U.S. Pat. No. 2,996,661 entitled "Leak Detector Proportioning Probe" shows a "Sniffing" probe for use in leak detection of vessels, pipes, and other closed systems.
A Method and Apparatus for the Detection of Leaking Gas is described in U.S. Pat. No. 2,550,498 issued to Chester Rice. Tracer gas is introduced into a closed system and its presence outside is detected as an indication of a leak by direct probing of the joints or fittings around the area suspect of leakage with an intake probe connected through the discharge device to a vacuum pump. The presence of a leak produces an increased amount of tracer gas in the region of the leak area which in turn produces a corresponding variation in current in the electrical discharge device circuit. Such variations may be indicated either through an instrument in circuit with the current or by a signaling device acutated at some preset amount of current.
U.S. Pat. No. 3,585,845 shows a "Gas Leak Detector" which uses a halogen-containing tracer gas which is introduced into a vessel to be tested for a leak. A probe is used through which air in the vicinity of a suspected leak may be drawn and diluted with an inert gas before being passed through an electron capture detector cell, the electric current through the cell serving to detect the presence of the tracer gas.
U.S. Pat. No. 3,592,048 issued to Louis P. Maurice et al. shows a "Portable Helium Leak Detector" wherein a first housing has an analyzer cell, the vacuum producing units and a vacuum connection arrangement to feed gas from the apparatus or arrangement that is being tested for leaks. If the helium gas to the unit being tested leaks and is fed to the analyzer cell, it will determine such to provide a signal. The second housing has the electronic portions, the indicating means and the control switches, such being connected to the first housing by an electrical cable connection. The second housing is separate from the first housing and is adapted to be placed close to the operators and remote from the first housing so as to be accessible to the operators so that they can read the indicators and can operate the control switches.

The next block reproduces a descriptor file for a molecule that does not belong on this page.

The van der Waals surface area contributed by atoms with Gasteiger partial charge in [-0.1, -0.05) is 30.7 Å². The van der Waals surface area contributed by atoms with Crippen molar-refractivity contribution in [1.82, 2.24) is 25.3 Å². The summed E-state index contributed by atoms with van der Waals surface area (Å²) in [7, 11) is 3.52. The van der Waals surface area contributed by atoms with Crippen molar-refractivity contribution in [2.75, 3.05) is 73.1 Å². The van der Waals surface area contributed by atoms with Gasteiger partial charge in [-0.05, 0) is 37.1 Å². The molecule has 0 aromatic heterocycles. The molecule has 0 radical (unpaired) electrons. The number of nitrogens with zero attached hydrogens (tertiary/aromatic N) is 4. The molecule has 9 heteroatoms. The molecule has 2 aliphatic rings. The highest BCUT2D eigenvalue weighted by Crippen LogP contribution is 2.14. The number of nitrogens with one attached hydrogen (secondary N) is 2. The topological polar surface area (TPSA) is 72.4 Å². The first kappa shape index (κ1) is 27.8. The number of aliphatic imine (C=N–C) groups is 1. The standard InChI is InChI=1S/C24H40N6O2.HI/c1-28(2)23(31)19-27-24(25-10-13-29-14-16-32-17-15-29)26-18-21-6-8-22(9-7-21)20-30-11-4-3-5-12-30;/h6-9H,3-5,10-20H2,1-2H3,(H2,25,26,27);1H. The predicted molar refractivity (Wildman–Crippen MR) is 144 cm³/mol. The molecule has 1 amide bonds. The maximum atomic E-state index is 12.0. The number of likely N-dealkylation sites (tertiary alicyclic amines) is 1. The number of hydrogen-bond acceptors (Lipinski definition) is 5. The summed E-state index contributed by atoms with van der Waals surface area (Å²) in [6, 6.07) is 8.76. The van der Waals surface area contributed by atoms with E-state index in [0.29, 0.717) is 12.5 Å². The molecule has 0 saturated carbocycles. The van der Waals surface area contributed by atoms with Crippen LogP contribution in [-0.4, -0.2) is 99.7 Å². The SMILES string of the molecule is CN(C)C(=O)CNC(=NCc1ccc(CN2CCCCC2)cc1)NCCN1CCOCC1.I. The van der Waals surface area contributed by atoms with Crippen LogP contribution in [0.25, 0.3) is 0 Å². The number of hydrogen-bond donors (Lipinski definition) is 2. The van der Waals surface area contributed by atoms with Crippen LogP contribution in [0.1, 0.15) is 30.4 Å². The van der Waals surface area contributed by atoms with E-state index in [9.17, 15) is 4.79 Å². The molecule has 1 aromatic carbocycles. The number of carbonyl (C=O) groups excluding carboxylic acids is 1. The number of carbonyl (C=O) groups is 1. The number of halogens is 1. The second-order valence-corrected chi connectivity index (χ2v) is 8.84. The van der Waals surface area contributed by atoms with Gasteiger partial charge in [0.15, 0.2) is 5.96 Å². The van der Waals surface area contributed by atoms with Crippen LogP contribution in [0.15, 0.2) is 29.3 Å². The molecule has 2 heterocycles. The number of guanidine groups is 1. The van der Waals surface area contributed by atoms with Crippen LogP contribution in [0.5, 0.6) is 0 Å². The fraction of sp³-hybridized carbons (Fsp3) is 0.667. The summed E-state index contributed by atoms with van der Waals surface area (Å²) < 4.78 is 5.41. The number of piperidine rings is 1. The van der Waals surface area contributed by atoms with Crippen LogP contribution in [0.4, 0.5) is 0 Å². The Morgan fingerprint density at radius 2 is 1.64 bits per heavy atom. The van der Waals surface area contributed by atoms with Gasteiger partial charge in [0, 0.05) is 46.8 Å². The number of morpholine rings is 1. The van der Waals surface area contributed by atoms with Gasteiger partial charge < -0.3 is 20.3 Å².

U.S. Pat. No. 3,690,151 relates to mass spectrometer leak detectors.
U.S. Pat. No. 3,762,212 provides a leak testing device forming a chamber wherein the device is placed in a test chamber following which a differential pressure is established between the chamber of the device and the test chamber. A tracer gas is introduced to the higher pressure chamber and communication is established between the lower pressure chamber and detecting apparatus such as a mass spectrometer which is sensitive to the tracer medium so as to detect any leakage of the tracer medium from the higher pressure chamber to the lower pressure chamber. At the inlet to the detecting apparatus is established a pressure chamber as to provide laminar flow from the lower pressure chamber to the inlet to the detecting apparatus.
U.S. Pat. No. 3,837,228 entitled "Tracer Gas-Permeable Probe for Leak Detectors" shows a leak detector system which employs a predetermined tracer gas, such as helium, the detector probe being provided with a plastic film which is selectively permeable to the tracer gas in preference to all other atmospheric gases.
While the testing of leakage using helium as a tracer gas per se is known in the art, the present apparatus provides an improved pipe joint testing device which is used in the testing of two connected pipe joint sections, each having a bore which is pressurized with gas at the joint during testing. The present invention thus provides an annular envelope having means for affixing the envelope to the annular external joint of two pipe sections being tested. Disposed internally of the envelope is an annular header having a plurality of gas inlet openings which communicate circumferentially with the envelope interior. A connection is provided for attaching a suction to the annular header for drawing gas from the envelope through the openings and into the header so that gas leaking from any radial position of the pipe joint will quickly enter the header and thus quickly be sensed by a probe which is in the vacuum line connected to the suction connection.